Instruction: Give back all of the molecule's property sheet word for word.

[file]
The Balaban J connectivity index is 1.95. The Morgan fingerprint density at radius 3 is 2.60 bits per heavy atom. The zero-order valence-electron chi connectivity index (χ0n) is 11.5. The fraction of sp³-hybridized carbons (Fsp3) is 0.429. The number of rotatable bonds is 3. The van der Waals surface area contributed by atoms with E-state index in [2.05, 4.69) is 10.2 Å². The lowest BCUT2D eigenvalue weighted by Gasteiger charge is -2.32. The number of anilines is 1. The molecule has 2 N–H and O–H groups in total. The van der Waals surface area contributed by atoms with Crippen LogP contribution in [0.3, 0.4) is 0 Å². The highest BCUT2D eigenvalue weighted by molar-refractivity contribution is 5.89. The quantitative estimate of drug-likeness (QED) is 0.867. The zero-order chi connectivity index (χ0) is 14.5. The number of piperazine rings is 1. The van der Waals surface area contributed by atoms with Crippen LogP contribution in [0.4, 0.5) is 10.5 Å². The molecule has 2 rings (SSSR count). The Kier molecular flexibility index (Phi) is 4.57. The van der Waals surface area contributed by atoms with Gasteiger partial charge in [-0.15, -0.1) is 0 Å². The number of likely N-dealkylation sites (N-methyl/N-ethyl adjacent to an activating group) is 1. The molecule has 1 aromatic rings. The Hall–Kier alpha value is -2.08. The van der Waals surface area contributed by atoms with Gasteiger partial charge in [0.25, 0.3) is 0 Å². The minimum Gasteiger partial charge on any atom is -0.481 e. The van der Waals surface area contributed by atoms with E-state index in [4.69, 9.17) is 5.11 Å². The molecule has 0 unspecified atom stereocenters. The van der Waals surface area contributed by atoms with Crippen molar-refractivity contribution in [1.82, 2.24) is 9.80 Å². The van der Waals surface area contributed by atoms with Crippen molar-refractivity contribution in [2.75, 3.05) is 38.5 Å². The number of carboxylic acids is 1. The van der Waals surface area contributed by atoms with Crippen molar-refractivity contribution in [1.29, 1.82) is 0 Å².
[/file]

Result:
The Balaban J connectivity index is 1.95. The Morgan fingerprint density at radius 3 is 2.60 bits per heavy atom. The zero-order valence-electron chi connectivity index (χ0n) is 11.5. The fraction of sp³-hybridized carbons (Fsp3) is 0.429. The number of rotatable bonds is 3. The van der Waals surface area contributed by atoms with E-state index in [2.05, 4.69) is 10.2 Å². The lowest BCUT2D eigenvalue weighted by Gasteiger charge is -2.32. The number of anilines is 1. The molecule has 2 N–H and O–H groups in total. The van der Waals surface area contributed by atoms with Crippen LogP contribution in [0.3, 0.4) is 0 Å². The highest BCUT2D eigenvalue weighted by molar-refractivity contribution is 5.89. The quantitative estimate of drug-likeness (QED) is 0.867. The zero-order chi connectivity index (χ0) is 14.5. The number of piperazine rings is 1. The van der Waals surface area contributed by atoms with Crippen LogP contribution in [0.4, 0.5) is 10.5 Å². The molecule has 2 rings (SSSR count). The Kier molecular flexibility index (Phi) is 4.57. The van der Waals surface area contributed by atoms with Gasteiger partial charge in [-0.15, -0.1) is 0 Å². The number of likely N-dealkylation sites (N-methyl/N-ethyl adjacent to an activating group) is 1. The molecule has 1 aromatic rings. The Hall–Kier alpha value is -2.08. The van der Waals surface area contributed by atoms with Gasteiger partial charge in [0.25, 0.3) is 0 Å². The minimum Gasteiger partial charge on any atom is -0.481 e. The van der Waals surface area contributed by atoms with E-state index in [4.69, 9.17) is 5.11 Å². The molecule has 0 unspecified atom stereocenters. The van der Waals surface area contributed by atoms with Crippen molar-refractivity contribution in [1.82, 2.24) is 9.80 Å². The van der Waals surface area contributed by atoms with Crippen molar-refractivity contribution in [2.75, 3.05) is 38.5 Å². The number of carboxylic acids is 1. The van der Waals surface area contributed by atoms with Crippen molar-refractivity contribution in [1.29, 1.82) is 0 Å².